I was reading a bit about the whole Eric Massa resignation hubub, and noticed all of the local government officials that might be running for the open seat. This got me thinking about how elected officials in the District government have little to aspire to. For those on the Council, the only higher elected office would be mayor. For the mayor, that's the end of the line. Now, of course, not everyone in a city government wants to run for statewide office or Congress, but at least the potential is there. I have to wonder how that complete lack of potential affects things here in the District.Just to be clear, of course,  DC is not the only big city in the United States with corruption problems. Chicago, Detroit and others face scandals on par with or above what we have here. However, what we also have in DC seems to be a complete lack of a field of qualified and enthusiastic candidates for political office. We have a mayor who has been implicated in all sorts of unethical and possibly illegal contracting scandals, we have a Councilmember who admits to funneling city money to his girlfriends, we have other Councilmembers who are out of touch and do nothing. We have all of this, and we are in an election year, yet we've barely got a campaign for any of these offices going. The "best" hope for unseating the mayor is the Council chair, who has his own ethics problems and isn't at all excited about running.So here's where the question comes up, is it difficult to attract people interested in public office because of the barriers to entry and the lack of higher office? All campaigns are expensive, but for someone serious about starting a political life, running for the DC Council wouldn't necessarily be impossible. But, it's sort of the end of the line. If you dream of eventually serving in Congress, you absolutely would never live in DC or run for a DC elected office. What would you do? Serve on the DC Council for a few years and then move across the river to Virginia or out to Maryland? Yeah, I'm sure your political resume will get you far over there. What we end up with is a situation where the best you can hope for is making connections to the business world for when you eventually leave office. If you are a lawyer, you can probably get a job with a law firm. Maybe you can consult.Maybe I'm on the wrong track here, but I think this does have a non-trivial chilling effect on the pool of potential candidates. I don't like to say that I want more ambition out of politicians, but sometimes it might not be the worst thing. Aspiring to higher office means more drive to get things done, and more reason to be squeaky clean while doing it. The scandals we see coming from Barry and Fenty are the sorts that can sink a gubernatorial or senatorial campaign. I could definitely see in some other city, a young upstart sweeping in to Ward 8 trying to turn things around, aiming to then run for state legislature or Congress. With ambition, a candidate might be willing to take more risks, and challenge the status quo more. Instead, we have nothing. We have a "why bother" attitude. We've got one "federal" office, a non-elected representative. Not exactly a blockbuster position.So what sort of options do we have here, short of throwing our hands up and abolishing the idea of elected office for the DC government? Well, of course, giving the delegate to Congress a vote might help. We'd at least have something a bit more important to aspire to.All of this, of course, is just speculation. What do you think? Do you think there's anything to this? Do you think we could attract better candidates for political office if there was somewhere to go after the Council? [...]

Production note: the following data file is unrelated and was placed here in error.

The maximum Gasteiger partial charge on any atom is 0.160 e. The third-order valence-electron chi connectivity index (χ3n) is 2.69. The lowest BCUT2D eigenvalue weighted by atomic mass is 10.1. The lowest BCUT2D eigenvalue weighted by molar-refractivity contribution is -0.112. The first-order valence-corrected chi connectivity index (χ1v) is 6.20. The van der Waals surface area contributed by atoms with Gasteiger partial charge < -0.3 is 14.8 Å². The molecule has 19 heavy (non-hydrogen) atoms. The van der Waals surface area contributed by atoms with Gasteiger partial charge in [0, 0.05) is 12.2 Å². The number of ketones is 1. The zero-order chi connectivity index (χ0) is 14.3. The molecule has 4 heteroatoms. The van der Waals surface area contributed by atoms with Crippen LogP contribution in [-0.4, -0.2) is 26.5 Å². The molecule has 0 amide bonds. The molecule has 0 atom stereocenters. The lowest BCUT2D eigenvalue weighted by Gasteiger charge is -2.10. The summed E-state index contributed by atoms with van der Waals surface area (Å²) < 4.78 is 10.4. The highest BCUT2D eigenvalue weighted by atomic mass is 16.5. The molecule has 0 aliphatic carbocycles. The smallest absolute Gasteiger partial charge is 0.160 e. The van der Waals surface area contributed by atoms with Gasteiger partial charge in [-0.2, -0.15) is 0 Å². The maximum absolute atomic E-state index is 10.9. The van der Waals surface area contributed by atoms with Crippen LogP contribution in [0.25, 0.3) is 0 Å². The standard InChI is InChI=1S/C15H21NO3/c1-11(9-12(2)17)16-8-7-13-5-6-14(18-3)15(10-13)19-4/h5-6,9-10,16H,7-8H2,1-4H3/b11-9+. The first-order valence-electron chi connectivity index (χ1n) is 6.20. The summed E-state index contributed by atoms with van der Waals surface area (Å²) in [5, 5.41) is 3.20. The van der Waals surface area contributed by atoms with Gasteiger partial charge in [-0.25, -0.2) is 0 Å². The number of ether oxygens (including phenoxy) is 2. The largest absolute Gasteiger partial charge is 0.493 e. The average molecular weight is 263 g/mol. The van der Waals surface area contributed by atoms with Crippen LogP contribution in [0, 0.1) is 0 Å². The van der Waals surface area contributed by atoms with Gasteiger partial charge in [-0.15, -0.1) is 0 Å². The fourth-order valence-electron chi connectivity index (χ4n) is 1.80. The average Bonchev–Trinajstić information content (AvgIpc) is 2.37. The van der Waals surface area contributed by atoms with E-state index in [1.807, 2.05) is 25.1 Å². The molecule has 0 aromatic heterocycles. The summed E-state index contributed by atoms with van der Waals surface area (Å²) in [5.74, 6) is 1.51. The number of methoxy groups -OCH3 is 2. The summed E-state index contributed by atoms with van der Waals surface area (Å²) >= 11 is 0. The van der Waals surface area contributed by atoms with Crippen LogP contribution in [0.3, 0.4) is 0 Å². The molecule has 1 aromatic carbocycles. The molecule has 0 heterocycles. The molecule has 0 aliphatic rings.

No, really, some good news for WMATA